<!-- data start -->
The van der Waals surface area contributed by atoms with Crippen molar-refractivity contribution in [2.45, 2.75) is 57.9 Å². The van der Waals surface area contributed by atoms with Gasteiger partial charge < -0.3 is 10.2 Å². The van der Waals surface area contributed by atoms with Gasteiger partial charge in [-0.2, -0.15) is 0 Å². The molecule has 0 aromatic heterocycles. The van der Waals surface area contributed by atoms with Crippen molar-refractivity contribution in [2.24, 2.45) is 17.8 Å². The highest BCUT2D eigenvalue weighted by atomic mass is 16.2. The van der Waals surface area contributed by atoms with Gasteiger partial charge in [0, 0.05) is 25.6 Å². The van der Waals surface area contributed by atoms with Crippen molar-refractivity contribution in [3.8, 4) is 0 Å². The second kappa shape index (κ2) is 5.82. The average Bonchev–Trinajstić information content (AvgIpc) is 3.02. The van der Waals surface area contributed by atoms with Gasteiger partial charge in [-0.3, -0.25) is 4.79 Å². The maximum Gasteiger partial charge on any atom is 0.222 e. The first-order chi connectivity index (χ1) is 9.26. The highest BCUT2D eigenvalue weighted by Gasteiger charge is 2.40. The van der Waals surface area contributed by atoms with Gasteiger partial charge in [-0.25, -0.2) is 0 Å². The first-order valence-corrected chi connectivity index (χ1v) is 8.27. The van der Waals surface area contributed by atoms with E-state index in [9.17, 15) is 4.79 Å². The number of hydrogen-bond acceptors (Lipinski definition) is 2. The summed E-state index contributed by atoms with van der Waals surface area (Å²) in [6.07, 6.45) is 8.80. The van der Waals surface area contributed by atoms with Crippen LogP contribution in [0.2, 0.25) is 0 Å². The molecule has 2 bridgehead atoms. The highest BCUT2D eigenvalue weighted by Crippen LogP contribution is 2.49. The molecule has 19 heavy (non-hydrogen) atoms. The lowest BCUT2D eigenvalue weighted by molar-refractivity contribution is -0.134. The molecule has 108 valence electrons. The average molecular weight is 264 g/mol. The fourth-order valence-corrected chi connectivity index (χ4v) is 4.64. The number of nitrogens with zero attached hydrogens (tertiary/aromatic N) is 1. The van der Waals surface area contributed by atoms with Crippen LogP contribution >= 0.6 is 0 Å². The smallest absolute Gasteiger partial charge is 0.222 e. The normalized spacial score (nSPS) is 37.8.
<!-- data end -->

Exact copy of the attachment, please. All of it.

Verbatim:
The van der Waals surface area contributed by atoms with Crippen molar-refractivity contribution in [2.45, 2.75) is 57.9 Å². The van der Waals surface area contributed by atoms with Gasteiger partial charge < -0.3 is 10.2 Å². The van der Waals surface area contributed by atoms with Gasteiger partial charge in [-0.2, -0.15) is 0 Å². The molecule has 0 aromatic heterocycles. The van der Waals surface area contributed by atoms with Crippen molar-refractivity contribution in [2.24, 2.45) is 17.8 Å². The highest BCUT2D eigenvalue weighted by atomic mass is 16.2. The van der Waals surface area contributed by atoms with Gasteiger partial charge in [0, 0.05) is 25.6 Å². The van der Waals surface area contributed by atoms with Crippen molar-refractivity contribution in [3.8, 4) is 0 Å². The second kappa shape index (κ2) is 5.82. The average Bonchev–Trinajstić information content (AvgIpc) is 3.02. The van der Waals surface area contributed by atoms with Gasteiger partial charge in [-0.3, -0.25) is 4.79 Å². The maximum Gasteiger partial charge on any atom is 0.222 e. The first-order chi connectivity index (χ1) is 9.26. The highest BCUT2D eigenvalue weighted by Gasteiger charge is 2.40. The van der Waals surface area contributed by atoms with Gasteiger partial charge in [-0.25, -0.2) is 0 Å². The first-order valence-corrected chi connectivity index (χ1v) is 8.27. The van der Waals surface area contributed by atoms with E-state index in [9.17, 15) is 4.79 Å². The number of hydrogen-bond acceptors (Lipinski definition) is 2. The summed E-state index contributed by atoms with van der Waals surface area (Å²) in [6.07, 6.45) is 8.80. The van der Waals surface area contributed by atoms with Crippen LogP contribution in [0.2, 0.25) is 0 Å². The molecule has 2 bridgehead atoms. The highest BCUT2D eigenvalue weighted by Crippen LogP contribution is 2.49. The molecule has 19 heavy (non-hydrogen) atoms. The lowest BCUT2D eigenvalue weighted by molar-refractivity contribution is -0.134. The molecule has 108 valence electrons. The average molecular weight is 264 g/mol. The fourth-order valence-corrected chi connectivity index (χ4v) is 4.64. The number of nitrogens with zero attached hydrogens (tertiary/aromatic N) is 1. The van der Waals surface area contributed by atoms with Crippen LogP contribution >= 0.6 is 0 Å². The smallest absolute Gasteiger partial charge is 0.222 e. The normalized spacial score (nSPS) is 37.8.